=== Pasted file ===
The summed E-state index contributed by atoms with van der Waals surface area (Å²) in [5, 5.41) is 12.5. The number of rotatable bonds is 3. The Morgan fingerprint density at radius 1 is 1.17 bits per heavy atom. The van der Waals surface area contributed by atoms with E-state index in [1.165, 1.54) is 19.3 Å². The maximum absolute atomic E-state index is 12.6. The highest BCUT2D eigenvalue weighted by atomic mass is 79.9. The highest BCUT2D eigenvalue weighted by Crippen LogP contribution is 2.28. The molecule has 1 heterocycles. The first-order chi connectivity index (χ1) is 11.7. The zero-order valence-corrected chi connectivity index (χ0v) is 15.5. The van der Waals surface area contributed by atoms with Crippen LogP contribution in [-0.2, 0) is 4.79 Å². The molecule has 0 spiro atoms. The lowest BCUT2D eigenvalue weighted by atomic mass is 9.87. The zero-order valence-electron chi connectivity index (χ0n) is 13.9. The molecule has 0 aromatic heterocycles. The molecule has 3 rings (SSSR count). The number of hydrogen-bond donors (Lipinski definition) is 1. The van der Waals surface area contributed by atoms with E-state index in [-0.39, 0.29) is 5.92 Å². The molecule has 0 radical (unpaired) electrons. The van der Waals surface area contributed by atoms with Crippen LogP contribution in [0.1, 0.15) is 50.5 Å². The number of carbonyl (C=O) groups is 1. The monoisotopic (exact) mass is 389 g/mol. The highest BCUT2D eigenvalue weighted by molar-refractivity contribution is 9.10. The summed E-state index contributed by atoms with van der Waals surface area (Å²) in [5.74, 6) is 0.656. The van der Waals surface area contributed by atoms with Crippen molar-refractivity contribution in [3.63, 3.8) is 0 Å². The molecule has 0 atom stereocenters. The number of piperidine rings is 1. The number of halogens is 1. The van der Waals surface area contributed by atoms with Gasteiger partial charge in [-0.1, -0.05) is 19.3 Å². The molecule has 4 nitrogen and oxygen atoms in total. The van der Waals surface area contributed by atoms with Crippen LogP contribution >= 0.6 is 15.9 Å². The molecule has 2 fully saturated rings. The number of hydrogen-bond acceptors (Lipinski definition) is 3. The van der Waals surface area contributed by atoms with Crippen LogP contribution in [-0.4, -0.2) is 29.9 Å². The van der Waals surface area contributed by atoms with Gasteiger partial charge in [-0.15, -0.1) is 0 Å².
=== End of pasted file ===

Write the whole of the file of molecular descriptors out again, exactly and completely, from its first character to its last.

The summed E-state index contributed by atoms with van der Waals surface area (Å²) in [5, 5.41) is 12.5. The number of rotatable bonds is 3. The Morgan fingerprint density at radius 1 is 1.17 bits per heavy atom. The van der Waals surface area contributed by atoms with E-state index in [1.165, 1.54) is 19.3 Å². The maximum absolute atomic E-state index is 12.6. The highest BCUT2D eigenvalue weighted by atomic mass is 79.9. The highest BCUT2D eigenvalue weighted by Crippen LogP contribution is 2.28. The molecule has 1 heterocycles. The first-order chi connectivity index (χ1) is 11.7. The zero-order valence-corrected chi connectivity index (χ0v) is 15.5. The van der Waals surface area contributed by atoms with Crippen LogP contribution in [-0.2, 0) is 4.79 Å². The molecule has 0 spiro atoms. The lowest BCUT2D eigenvalue weighted by atomic mass is 9.87. The zero-order valence-electron chi connectivity index (χ0n) is 13.9. The molecule has 0 aromatic heterocycles. The molecule has 3 rings (SSSR count). The number of hydrogen-bond donors (Lipinski definition) is 1. The van der Waals surface area contributed by atoms with E-state index in [-0.39, 0.29) is 5.92 Å². The molecule has 0 radical (unpaired) electrons. The van der Waals surface area contributed by atoms with Crippen LogP contribution in [0.1, 0.15) is 50.5 Å². The number of carbonyl (C=O) groups is 1. The monoisotopic (exact) mass is 389 g/mol. The highest BCUT2D eigenvalue weighted by molar-refractivity contribution is 9.10. The summed E-state index contributed by atoms with van der Waals surface area (Å²) in [5.74, 6) is 0.656. The van der Waals surface area contributed by atoms with Crippen molar-refractivity contribution in [3.63, 3.8) is 0 Å². The molecule has 0 atom stereocenters. The number of piperidine rings is 1. The number of halogens is 1. The van der Waals surface area contributed by atoms with Gasteiger partial charge in [-0.1, -0.05) is 19.3 Å². The molecule has 4 nitrogen and oxygen atoms in total. The van der Waals surface area contributed by atoms with Crippen LogP contribution >= 0.6 is 15.9 Å². The molecule has 2 fully saturated rings. The number of hydrogen-bond acceptors (Lipinski definition) is 3. The van der Waals surface area contributed by atoms with Crippen LogP contribution in [-0.4, -0.2) is 29.9 Å². The van der Waals surface area contributed by atoms with Gasteiger partial charge in [-0.15, -0.1) is 0 Å².